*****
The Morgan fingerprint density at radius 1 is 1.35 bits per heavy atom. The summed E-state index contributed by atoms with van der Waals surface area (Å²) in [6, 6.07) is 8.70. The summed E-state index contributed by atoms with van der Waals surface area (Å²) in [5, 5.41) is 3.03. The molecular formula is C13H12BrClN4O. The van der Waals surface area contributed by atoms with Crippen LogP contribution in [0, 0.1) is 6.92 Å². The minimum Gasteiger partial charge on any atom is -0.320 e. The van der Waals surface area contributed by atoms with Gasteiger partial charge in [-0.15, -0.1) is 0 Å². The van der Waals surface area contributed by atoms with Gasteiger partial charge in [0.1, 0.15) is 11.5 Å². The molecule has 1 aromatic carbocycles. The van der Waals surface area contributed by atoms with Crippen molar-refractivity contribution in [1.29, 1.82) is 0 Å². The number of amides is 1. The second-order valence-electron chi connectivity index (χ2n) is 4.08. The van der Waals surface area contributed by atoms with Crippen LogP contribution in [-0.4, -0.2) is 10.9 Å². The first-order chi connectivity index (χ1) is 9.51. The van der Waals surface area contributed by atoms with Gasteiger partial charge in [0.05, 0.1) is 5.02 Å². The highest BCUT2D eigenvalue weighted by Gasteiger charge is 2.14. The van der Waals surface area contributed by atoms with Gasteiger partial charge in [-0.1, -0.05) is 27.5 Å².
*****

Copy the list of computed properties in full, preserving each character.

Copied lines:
The Morgan fingerprint density at radius 1 is 1.35 bits per heavy atom. The summed E-state index contributed by atoms with van der Waals surface area (Å²) in [6, 6.07) is 8.70. The summed E-state index contributed by atoms with van der Waals surface area (Å²) in [5, 5.41) is 3.03. The molecular formula is C13H12BrClN4O. The van der Waals surface area contributed by atoms with Crippen LogP contribution in [0, 0.1) is 6.92 Å². The minimum Gasteiger partial charge on any atom is -0.320 e. The van der Waals surface area contributed by atoms with Gasteiger partial charge in [-0.15, -0.1) is 0 Å². The van der Waals surface area contributed by atoms with Gasteiger partial charge in [0.1, 0.15) is 11.5 Å². The molecule has 1 aromatic carbocycles. The van der Waals surface area contributed by atoms with Crippen molar-refractivity contribution in [1.29, 1.82) is 0 Å². The number of amides is 1. The second-order valence-electron chi connectivity index (χ2n) is 4.08. The van der Waals surface area contributed by atoms with Crippen LogP contribution in [-0.4, -0.2) is 10.9 Å². The first-order chi connectivity index (χ1) is 9.51. The van der Waals surface area contributed by atoms with Gasteiger partial charge in [0.05, 0.1) is 5.02 Å². The highest BCUT2D eigenvalue weighted by Gasteiger charge is 2.14. The van der Waals surface area contributed by atoms with Gasteiger partial charge in [-0.1, -0.05) is 27.5 Å².